Can people who work in the public sector exercise their First Amendment rights at work? Can they lose their job because of what they post on social media?
These and other questions concerning free speech and government workers were explored Feb. 19 at “The First Amendment and Public Sector Employees” during the 2021 American Bar Association Virtual Midyear Meeting.
Consider Bennett v. Metro: In 2016, a Nashville 9-1-1 operator wrote a public-facing Facebook post following the election win of Donald Trump: “Thank god we have more America loving rednecks. Red spread across all America. Even n******* [edit YourABA] and latinos voted for trump too!”
The Metropolitan Government of Nashville fired the operator after complaints from co-workers and others. So, she sued for a violation of her rights.
But “The Sixth Circuit held the First Amendment did not provide a basis to have that employee’s speech protected,” said panelist James Carlos McFall, a partner at Jackson Parker, LLP in Dallas, who specializes in First Amendment media and entertainment litigation.
“The mere fact that one supports a political party is not in and of itself a means for which the government can terminate an employee,” he explained. “But here, the ‘speech’ involved a reference to not just ‘rednecks’ but the ‘N word,’ which the Sixth Circuit expressly stated is the ‘most vile and inflammatory word in the English language.’”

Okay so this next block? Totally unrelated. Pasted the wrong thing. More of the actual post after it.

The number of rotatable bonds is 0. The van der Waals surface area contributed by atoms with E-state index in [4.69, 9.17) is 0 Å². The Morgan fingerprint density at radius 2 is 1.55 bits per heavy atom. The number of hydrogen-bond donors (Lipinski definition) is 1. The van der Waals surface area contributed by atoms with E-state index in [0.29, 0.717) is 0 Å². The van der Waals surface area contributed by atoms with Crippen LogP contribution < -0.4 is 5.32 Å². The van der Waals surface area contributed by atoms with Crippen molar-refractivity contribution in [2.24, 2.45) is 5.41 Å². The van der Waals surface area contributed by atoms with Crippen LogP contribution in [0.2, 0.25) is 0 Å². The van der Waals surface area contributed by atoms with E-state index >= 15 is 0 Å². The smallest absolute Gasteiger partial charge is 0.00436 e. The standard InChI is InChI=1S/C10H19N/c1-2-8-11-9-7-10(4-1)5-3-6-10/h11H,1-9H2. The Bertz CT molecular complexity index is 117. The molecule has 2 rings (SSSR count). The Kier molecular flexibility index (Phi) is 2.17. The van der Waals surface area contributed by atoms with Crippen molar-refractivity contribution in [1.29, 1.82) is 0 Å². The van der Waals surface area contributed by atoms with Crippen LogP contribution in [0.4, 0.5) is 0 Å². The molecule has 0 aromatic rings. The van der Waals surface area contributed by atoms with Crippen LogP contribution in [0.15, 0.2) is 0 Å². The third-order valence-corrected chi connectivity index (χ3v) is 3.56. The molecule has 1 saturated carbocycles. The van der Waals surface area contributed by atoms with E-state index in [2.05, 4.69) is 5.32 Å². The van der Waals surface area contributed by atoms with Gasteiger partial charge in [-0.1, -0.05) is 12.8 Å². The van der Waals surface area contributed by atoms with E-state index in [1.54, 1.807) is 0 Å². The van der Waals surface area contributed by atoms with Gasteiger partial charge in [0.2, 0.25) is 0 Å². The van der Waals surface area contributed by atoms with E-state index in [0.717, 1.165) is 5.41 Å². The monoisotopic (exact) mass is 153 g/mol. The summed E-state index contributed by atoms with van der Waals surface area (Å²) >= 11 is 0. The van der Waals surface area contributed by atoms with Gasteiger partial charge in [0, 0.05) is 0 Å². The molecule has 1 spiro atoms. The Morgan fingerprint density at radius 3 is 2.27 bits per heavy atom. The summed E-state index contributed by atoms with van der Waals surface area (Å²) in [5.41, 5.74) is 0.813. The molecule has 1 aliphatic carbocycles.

“[The operator’s post] had a detrimental impact on not just the employee’s ability to work with her colleagues – but also the public's perception of the agency itself,” McFall continued. “And as a result, the court held that the employer was allowed to terminate the employee without violating the First Amendment.”
An advocate at the Texas legislature on First Amendment and open government issues, co-panelist Laura Prather of Hanes and Boone in Austin, Texas, said most free speech cases hinge on the answers to the questions: Were you acting as a citizen? And, were you speaking about a matter of public concern?
Then, even if so – “the court still has to balance the interest of the individual with the government's interest in promoting the efficiency of its public service,” she said.
According to Prather, the courts will also look at how the speech affects the place of employment – including the harmony of the workplace and whether the speech impedes the performance of the speaker's duties, among several areas of impact.
However, one thing is clear: “Speech that is made in the course and scope of the employee’s official duty is not considered speech made as a citizen,” Prather said.
Professor Theodore Hirt of George Washington University Law School cautioned all public sector employees to mind their social media. As posts go viral and inevitably become digitally manipulated in some way – “Who knows what will be done with your words or the characterization of your words.” And in the end, you could be held responsible.
Paula Fredrick, general counsel for the State Bar of Georgia moderated the discussion.
“The First Amendment and Public Sector Employees” was sponsored by the ABA Government and Public Sector Lawyers Division and cosponsored by the Forum on Communications Law, Section of Civil Rights and Social Justice’s Free Speech and Free Press Committee and Young Lawyers Division.